Department Blog

Scholarly Communication

A Week of Copyright Principles

January 13th, 2014 by Amy Studer

copyrightweek

Copyright Week starts today with the principle of Transparency:

” Copyright policy must be set through a participatory, democratic and transparent process. It should not be decided through back room deals or secret international agreements. ”

The overall schedule for the six days includes:

Day 1:  Transparency

Day 2: Building and Defending a Robust Public Domain

Day 3: Open Access

Day 4: You bought It, You Own It

Day 5:  Fair Use Rights

Day 6:  Getting Copyright Right

Copyright Week is sponsored by the Electronic Frontier Foundation, Creative Commons, American Library Association, Wikimedia Foundation, Association of Research Libraries, Internet Archive, Center for Democracy & Technology, and others.

Related Blogs from others:

Smith, Kevin. (2014, January 13).  A week of copyright principles [blog].  Accessed January 13, 2014, from http://blogs.library.duke.edu/scholcomm/2014/01/13/a-week-of-copyright-principles/

 

Have You Received an Elsevier Takedown Notice?

January 9th, 2014 by Amy Studer

Elsevier recently sent DMCA (Digital Millennium Copyright Act) takedown notices to some UC campuses, several other universities, and academia.edu claiming that the availability of certain Elsevier journal articles posted on websites infringes Elsevier copyrights.  The postings at issue are believed to have been the final published versions of articles for which Elsevier believes it holds the copyright.  (Some authors retain copyright to their articles, in which case Elsevier’s request would be invalid).  Many publishers permit authors to self-archive journal articles on websites; however, they generally stipulate that the version posted be the author’s final manuscript, after peer review but before the publisher formats it in the journal layout.  In addition, publishers may require an embargo or time-delay prior to self-archiving.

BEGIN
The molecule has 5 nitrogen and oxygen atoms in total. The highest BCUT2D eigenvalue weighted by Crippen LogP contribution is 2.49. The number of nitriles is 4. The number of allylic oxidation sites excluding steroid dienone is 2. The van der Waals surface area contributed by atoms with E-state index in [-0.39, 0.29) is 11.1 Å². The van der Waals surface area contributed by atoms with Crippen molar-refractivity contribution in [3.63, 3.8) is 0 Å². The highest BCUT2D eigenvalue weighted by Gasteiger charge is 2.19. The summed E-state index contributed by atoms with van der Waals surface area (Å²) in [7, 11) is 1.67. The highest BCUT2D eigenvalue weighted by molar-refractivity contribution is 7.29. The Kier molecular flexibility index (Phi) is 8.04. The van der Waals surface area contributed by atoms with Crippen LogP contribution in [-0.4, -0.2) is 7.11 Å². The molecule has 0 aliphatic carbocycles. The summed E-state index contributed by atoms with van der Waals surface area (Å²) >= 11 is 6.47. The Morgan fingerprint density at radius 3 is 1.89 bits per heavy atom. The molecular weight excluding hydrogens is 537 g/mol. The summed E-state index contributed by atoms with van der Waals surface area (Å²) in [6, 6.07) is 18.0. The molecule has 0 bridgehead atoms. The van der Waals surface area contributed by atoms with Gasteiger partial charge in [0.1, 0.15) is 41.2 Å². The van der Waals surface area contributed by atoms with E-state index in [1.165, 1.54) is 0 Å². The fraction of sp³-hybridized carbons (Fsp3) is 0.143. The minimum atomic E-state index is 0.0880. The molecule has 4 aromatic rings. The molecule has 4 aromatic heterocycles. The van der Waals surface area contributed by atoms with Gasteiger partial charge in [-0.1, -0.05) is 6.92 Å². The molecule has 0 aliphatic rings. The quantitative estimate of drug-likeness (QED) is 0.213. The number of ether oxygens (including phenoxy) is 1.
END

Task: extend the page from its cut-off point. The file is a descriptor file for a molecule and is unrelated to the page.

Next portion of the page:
If you have received a takedown request from Elsevier or another publisher, please contact OASupport@lib.ucdavis.edu for assistance regarding what to do.

The UC Office of Scholarly Communication website summarizes the issues and options should you receive a takedown request from Elsevier:  http://osc.universityofcalifornia.edu/2013/12/elsevier-takedown-notices/

Selected articles describing the Elsevier takedown requests:

(2014, January 11).  No peeking:  A publishing giant goes after the authors of its journals’ papers.  The Economist.  Accessed January 9, 2014, from http://www.economist.com/news/science-and-technology/21593408-publishing-giant-goes-after-authors-its-journals-papers-no-peeking

Peterson, Andrea. (2013, December 19). How one publisher is stopping academics from sharing their research. The Washington Post. Accessed January 8, 2014, from http://www.washingtonpost.com/blogs/the-switch/wp/2013/12/19/how-one-publisher-is-stopping-academics-from-sharing-their-research/

Howard, Jennifer. (2013, December 6).  Posting your latest article? You might have to take it down. Chronicle of Higher Education.  Accessed January 8, 2014, from http://chronicle.com/blogs/wiredcampus/posting-your-latest-article-you-might-have-to-take-it-down/48865

Elsevier Response:

Reller, Tom. (2013, December 6). A comment on takedown notices (with update).  ElsevierConnect [blog]. Accessed January 8, 2014, from http://www.elsevier.com/connect/a-comment-on-takedown-notices

Questions? Contact OAsupport@lib.ucdavis.edu